“I am constantly attempting to convey the landscape in a state of suspension," she says, "in order to gain glimpses of its interconnectedness, its history and beauty. Within the images I use the archetypical hare, stag, owl and fish as emblems of wildness, fertility and permanence: their movements and journeys through the paintings act as vehicles that bind the elements and the seasons together."

Please visit the artist's website to see more of her exquisite work.

Hare in April by Catherine Hyde

Tilly and Catherine

The passage by Robin Wall Kimmerer is from "Speaking of Nature" (Orion Magazine, June 12,, 2017). The art and text by Catherine Hyde is from The Hare and the Moon: A Calendar of Paintings (Zephyr/Head of Zeus , 2019). All rights reserved by Kimmerer and Hyde.


Moonacre Manor

Compton Castle

The Little White Horse by Elizabeth GoudgeOne of my favourite books in the world is The Little White Horse by Elizabeth Goudge, written in 1946 and set in a magical version of Devon. I dearly wish I'd known it when I was young, for Goudge's brand of magic (gentle, wind-swept and rain-kissed) would have perfectly suited the child I was. Instead I read it three years ago, fell entirely under its spell, and then spent a whole winter devouring all of her other books for both kids and adults. (I was sick in bed for some of those months, and Goudge was the perfect companion.)

In an excellent essay on Goudge, Kari Sperring writes: 

"With the exception of her children’s books, most of her work is not what most people would think of as fantasy. The children’s books are all set in a version of our real world, too, though her towns and landscapes in them are imaginary. Yet in all her work the boundaries between worlds are thin. Folklore and poetry, transcendent experience, and glimpses of the immanent pervade them, and her characters -- especially the youngest and the oldest -- slip between these worlds easily. Her characters channel folktales and legend through their lives and their connections with others.

Books by Elizabeth Goudge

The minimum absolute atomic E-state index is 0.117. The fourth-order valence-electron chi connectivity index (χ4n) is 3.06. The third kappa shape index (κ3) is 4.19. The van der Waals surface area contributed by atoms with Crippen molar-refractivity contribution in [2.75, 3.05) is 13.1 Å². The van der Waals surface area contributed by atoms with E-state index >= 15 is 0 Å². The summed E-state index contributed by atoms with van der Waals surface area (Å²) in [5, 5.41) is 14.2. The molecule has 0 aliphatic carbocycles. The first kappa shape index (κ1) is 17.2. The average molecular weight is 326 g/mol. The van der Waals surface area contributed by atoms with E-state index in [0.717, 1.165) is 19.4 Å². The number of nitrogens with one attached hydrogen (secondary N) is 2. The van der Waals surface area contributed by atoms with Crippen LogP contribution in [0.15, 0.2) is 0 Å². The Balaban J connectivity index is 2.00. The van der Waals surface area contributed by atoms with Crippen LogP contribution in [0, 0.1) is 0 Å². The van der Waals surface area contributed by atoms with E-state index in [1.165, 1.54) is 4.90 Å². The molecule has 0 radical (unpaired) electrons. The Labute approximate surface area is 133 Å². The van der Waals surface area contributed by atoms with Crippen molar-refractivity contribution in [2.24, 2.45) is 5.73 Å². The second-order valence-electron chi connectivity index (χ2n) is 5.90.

From ''The Secret of Moonacre''"This is most clear in her children’s books, in particular, her three best known -- The Little White Horse, Henrietta’s House, and Linnets and Valerians (recently retitled The Runaways). In TLWH, which is the most directly fantastical of Goudge’s books, the protagonist Maria must explore the history of her family and their ancestral home via a blend of fact and magic -- the injustices done by her forefather Sir Hrolf were real enough, but their context and consequences belong as much to the realm of magic and the liminal as to reality. A white horse and a giant dog come and go throughout the history of her family -- and her own experience -- guiding, observing, and sometimes leading Maria to the discoveries she needs to make. The dog -- another Hrolf -- is real enough but seemingly immortal, but the horse is a unicorn and a creature of the sea and not to be grasped or owned. The story sounds soppy, and the recent film (titled The Secret of Moonacre) tried hard to make it soppy by replacing the very real magic of Goudge’s writing with sentiment and gloss, but in the book, it is not. Rather, everything is tied together by extra-mundane bonds, so that Maria’s friend and ally, Robin, is at first a boy in dreams who becomes real, and the white horse brings not only Maria but the book’s main antagonist to a solution to the ancient problem they face that is partly realistic, yes, but rooted in liminal experience."

Elizabeth Goudge at her writing desk

Four books by Elizabeth Goudge